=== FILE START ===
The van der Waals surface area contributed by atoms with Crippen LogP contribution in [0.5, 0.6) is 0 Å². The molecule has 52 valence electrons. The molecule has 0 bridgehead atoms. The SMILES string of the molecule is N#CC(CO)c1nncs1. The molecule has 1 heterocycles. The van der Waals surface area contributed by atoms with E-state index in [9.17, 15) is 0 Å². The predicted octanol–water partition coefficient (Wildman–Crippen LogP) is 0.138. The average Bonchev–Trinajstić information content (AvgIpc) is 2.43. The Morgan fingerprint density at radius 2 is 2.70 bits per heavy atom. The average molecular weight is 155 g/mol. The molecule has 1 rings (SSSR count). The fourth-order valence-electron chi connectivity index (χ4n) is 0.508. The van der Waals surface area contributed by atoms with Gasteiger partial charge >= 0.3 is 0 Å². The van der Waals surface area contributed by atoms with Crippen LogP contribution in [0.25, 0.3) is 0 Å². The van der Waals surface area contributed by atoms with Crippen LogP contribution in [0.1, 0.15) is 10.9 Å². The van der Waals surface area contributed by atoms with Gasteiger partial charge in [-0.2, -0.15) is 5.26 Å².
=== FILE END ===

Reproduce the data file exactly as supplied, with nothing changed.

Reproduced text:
The van der Waals surface area contributed by atoms with Crippen LogP contribution in [0.5, 0.6) is 0 Å². The molecule has 52 valence electrons. The molecule has 0 bridgehead atoms. The SMILES string of the molecule is N#CC(CO)c1nncs1. The molecule has 1 heterocycles. The van der Waals surface area contributed by atoms with E-state index in [9.17, 15) is 0 Å². The predicted octanol–water partition coefficient (Wildman–Crippen LogP) is 0.138. The average Bonchev–Trinajstić information content (AvgIpc) is 2.43. The Morgan fingerprint density at radius 2 is 2.70 bits per heavy atom. The average molecular weight is 155 g/mol. The molecule has 1 rings (SSSR count). The fourth-order valence-electron chi connectivity index (χ4n) is 0.508. The van der Waals surface area contributed by atoms with Gasteiger partial charge >= 0.3 is 0 Å². The van der Waals surface area contributed by atoms with Crippen LogP contribution in [0.25, 0.3) is 0 Å². The van der Waals surface area contributed by atoms with Crippen LogP contribution in [0.1, 0.15) is 10.9 Å². The van der Waals surface area contributed by atoms with Gasteiger partial charge in [-0.2, -0.15) is 5.26 Å².